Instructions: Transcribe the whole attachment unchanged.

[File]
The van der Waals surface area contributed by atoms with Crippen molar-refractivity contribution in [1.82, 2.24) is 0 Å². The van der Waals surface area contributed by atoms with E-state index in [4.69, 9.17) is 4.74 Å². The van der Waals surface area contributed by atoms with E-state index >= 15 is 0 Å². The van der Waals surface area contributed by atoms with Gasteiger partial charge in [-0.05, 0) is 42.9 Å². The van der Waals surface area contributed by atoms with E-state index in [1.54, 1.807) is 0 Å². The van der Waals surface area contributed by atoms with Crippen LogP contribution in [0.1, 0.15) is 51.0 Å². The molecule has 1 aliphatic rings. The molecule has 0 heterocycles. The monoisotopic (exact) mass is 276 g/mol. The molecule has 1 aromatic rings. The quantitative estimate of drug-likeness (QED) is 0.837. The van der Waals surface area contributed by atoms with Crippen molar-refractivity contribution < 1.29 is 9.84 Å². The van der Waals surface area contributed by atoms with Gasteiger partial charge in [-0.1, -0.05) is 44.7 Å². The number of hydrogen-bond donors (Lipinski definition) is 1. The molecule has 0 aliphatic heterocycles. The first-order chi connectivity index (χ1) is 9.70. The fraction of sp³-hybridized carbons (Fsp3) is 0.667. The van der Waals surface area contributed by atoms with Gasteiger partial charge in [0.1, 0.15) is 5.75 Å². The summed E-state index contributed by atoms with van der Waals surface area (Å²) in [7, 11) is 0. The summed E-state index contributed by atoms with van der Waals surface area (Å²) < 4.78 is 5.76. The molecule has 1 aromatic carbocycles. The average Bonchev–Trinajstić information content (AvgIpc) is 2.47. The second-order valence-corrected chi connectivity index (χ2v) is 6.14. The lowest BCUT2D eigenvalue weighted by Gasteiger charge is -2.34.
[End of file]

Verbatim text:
The van der Waals surface area contributed by atoms with Crippen molar-refractivity contribution in [1.82, 2.24) is 0 Å². The van der Waals surface area contributed by atoms with E-state index in [4.69, 9.17) is 4.74 Å². The van der Waals surface area contributed by atoms with E-state index >= 15 is 0 Å². The van der Waals surface area contributed by atoms with Gasteiger partial charge in [-0.05, 0) is 42.9 Å². The van der Waals surface area contributed by atoms with E-state index in [1.54, 1.807) is 0 Å². The van der Waals surface area contributed by atoms with Crippen LogP contribution in [0.1, 0.15) is 51.0 Å². The molecule has 1 aliphatic rings. The molecule has 0 heterocycles. The monoisotopic (exact) mass is 276 g/mol. The molecule has 1 aromatic rings. The quantitative estimate of drug-likeness (QED) is 0.837. The van der Waals surface area contributed by atoms with Crippen molar-refractivity contribution < 1.29 is 9.84 Å². The van der Waals surface area contributed by atoms with Gasteiger partial charge in [-0.1, -0.05) is 44.7 Å². The number of hydrogen-bond donors (Lipinski definition) is 1. The molecule has 0 aliphatic heterocycles. The first-order chi connectivity index (χ1) is 9.70. The fraction of sp³-hybridized carbons (Fsp3) is 0.667. The van der Waals surface area contributed by atoms with Gasteiger partial charge in [0.1, 0.15) is 5.75 Å². The summed E-state index contributed by atoms with van der Waals surface area (Å²) in [7, 11) is 0. The summed E-state index contributed by atoms with van der Waals surface area (Å²) < 4.78 is 5.76. The molecule has 1 aromatic carbocycles. The average Bonchev–Trinajstić information content (AvgIpc) is 2.47. The second-order valence-corrected chi connectivity index (χ2v) is 6.14. The lowest BCUT2D eigenvalue weighted by Gasteiger charge is -2.34.